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Conflict-of-interest allegations dog debate over Atkinson Ditch trail

Dennis WebbGlenwood Springs, CO Colorado

GLENWOOD SPRINGS, Colo. Allegations of conflicts of interest have added some new twists and turns to the debate over the direction of Glenwood Springs’ trail system.People both for and against running the trail between Hager Lane and the Roaring Fork River have suggested city officials with personal interests inappropriately have made decisions related to the issue.All three of those officials – City Council members Dave Merritt and Chris McGovern, and new River Commission member Greg Albrecht – deny the accusations.Former River Commission member Barney Mulligan says Merritt and McGovern were out of line in voting to appoint Hager Lane resident Cheryl Guay to the commission. Merritt, McGovern and Guay all oppose the proposed trail route.Guay fell short on votes and wasn’t appointed to the commission. Mulligan, who long has pushed for the proposed trail alignment while on the commission, failed in his bid to get reappointed.McGovern owns property on Hager Lane. Mulligan said Merritt opposes the trail route because the eventual trail master plan would result in the trail continuing along the river past his home in Glenwood Park. But Merritt said no such trail is planned.Hager Lane resident Mike Gettinger said Albrecht bought an investment property on Hager and then voted for putting the trail through there, arguing it would increase his property value.”I think that’s a big conflict of interest,” Gettinger said.l

Albrecht said that he and his wife had put in an offer on a Hager Lane property but it wasn’t accepted. He said he disclosed the offer at the commission meeting, and though it later was turned down he continues to believe the trail will increase property values on Hager Lane. But he said that was only one of several arguments he made on behalf of placing the trail there. He said it will provide a safer route to schools, won’t invade privacy the way Hager Lane residents say it will, is not the environmental threat they make it out to be, and is in keeping with what developers agreed to when Hager Lane residences were built.”I believe this is a not-in-my-backyard syndrome and they (Hager Lane residents) are grasping at straws” in opposing the trail route, including by making the accusation against him, Albrecht said.Merritt said if someone in a position of power is pushing for a city action because it would increase their property value, that could be a concern. But he said the question of whether trails harm or hurt property values is unresolved.”There are differences of opinion across the country as to the impact of trails. (Albrecht) may have been just expressing that viewpoint,” Merritt said.Merritt also noted that the River Commission only makes recommendations, and can’t take final action the way council can.McGovern has not participated in direct council consideration of the Hager Lane issue because of her property interest. But she thinks making an appointment to a commission is different.”This was a board, for heaven’s sake. … We weren’t talking about Hager Lane, and I voted for people I thought should have a chance,” she said.She said she has given up her own rights concerning the Hager Lane issue by serving on council, but thinks it was important for residents concerned about the trail alignment to be represented on the commission.Merritt agrees. “I think it would be good to have somebody on the River Commission who represents a different point of view. Cheryl (Guay) represented a different point of view.”He said he doesn’t think it’s proper to exclude a Hager Lane representative from the commission, considering the issue in front of the commission. The commission recommended unanimously to council that the trail follow the Hager Lane route.Gettinger agreed that it would be only fair to add some balance to the commission on the trail issue, but added, “If it was totally neutral, where nobody had an interest in Hager Lane, then they could look at it more objectively and more neutrally.”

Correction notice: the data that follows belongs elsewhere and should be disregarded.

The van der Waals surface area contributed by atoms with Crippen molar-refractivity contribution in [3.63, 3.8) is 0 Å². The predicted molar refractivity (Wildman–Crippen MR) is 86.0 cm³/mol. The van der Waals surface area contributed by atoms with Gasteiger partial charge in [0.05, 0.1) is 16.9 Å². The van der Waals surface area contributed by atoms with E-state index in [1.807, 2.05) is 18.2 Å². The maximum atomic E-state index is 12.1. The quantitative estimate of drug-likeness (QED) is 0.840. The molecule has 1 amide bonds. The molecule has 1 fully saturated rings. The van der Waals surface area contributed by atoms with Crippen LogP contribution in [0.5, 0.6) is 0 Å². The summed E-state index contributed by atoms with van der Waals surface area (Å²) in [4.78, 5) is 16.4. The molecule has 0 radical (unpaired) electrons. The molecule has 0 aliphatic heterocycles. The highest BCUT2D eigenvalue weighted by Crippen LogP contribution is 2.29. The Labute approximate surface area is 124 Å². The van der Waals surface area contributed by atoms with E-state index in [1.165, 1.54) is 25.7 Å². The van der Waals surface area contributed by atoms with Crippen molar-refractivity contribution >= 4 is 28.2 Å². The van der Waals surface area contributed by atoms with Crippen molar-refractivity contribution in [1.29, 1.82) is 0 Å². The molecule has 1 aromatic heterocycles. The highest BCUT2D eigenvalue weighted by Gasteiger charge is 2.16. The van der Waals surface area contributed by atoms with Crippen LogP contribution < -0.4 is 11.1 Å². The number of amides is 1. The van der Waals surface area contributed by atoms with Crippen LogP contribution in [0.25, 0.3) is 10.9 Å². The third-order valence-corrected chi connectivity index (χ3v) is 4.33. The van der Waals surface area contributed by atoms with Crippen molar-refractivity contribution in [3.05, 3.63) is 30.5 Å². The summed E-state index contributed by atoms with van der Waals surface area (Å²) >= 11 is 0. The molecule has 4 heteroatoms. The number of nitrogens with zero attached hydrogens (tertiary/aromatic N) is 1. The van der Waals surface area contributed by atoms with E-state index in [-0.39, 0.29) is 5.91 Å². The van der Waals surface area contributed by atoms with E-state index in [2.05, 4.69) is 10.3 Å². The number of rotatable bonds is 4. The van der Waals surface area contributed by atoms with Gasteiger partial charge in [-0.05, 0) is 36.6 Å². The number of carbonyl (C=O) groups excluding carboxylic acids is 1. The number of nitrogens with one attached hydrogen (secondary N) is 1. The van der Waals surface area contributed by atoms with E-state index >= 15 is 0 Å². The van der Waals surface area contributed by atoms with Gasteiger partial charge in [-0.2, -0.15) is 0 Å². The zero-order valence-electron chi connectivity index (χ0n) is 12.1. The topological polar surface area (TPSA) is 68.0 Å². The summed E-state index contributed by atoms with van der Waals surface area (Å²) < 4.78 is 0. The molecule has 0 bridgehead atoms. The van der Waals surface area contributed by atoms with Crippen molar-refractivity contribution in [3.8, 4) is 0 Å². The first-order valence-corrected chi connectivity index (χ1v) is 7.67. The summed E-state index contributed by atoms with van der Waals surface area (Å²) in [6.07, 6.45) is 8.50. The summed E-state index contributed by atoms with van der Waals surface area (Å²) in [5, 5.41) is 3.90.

Glenwood’s city code has a conflict-of-interest section that requires council members and board and commission appointees to disclose when they have monetary or other material or substantial interests in an issue, and not participate in discussion or votes on that issue. City attorney Jan Shute said it comes down to personal responsibility. City officials must decide whether they can act objectively on an issue. Sometimes a conflict is obvious, and other times it’s not so clear-cut, she said.”The conflict-of-interest section, it’s one of those, the more you peel off, the more questions you get rather than answers. It’s just not a simple issue,” she said.As for Mulligan’s concerns about Merritt and McGovern’s vote on the River Commission appointment, “The River Commission doesn’t exist to deal with just this one issue, but I guess anybody can raise anything they want,” Shute said.The city allows for council to remove any appointee who willfully violates the ethics code, and to void any action in which someone inappropriately participated. A code violation is prosecutable as a misdemeanor criminal act.Mayor Bruce Christensen and council member Joe O’Donnell, who have been pushing for extension of the trail system through the Hager Lane area, aren’t concerned by McGovern or Merritt’s votes on the River Commission appointments.”That commission looks at many issues beyond the trail system,” Christensen said.O’Donnell said the city owns property below Merritt’s house but it’s unlikely a trail ever would be built there because the bank is so steep. If the trail being planned is built, there wouldn’t be a need for the other trail anyway, he said. Merritt said the designated trail heads up Three-Mile Creek instead, and he also already has a designated bike route in front of his house.O’Donnell also said he also didn’t see any conflict in Albrecht’s River Commission vote.Contact Dennis Webb: 384-9119dwebb@postindependent.comPost Independent, Glenwood Springs Colorado CO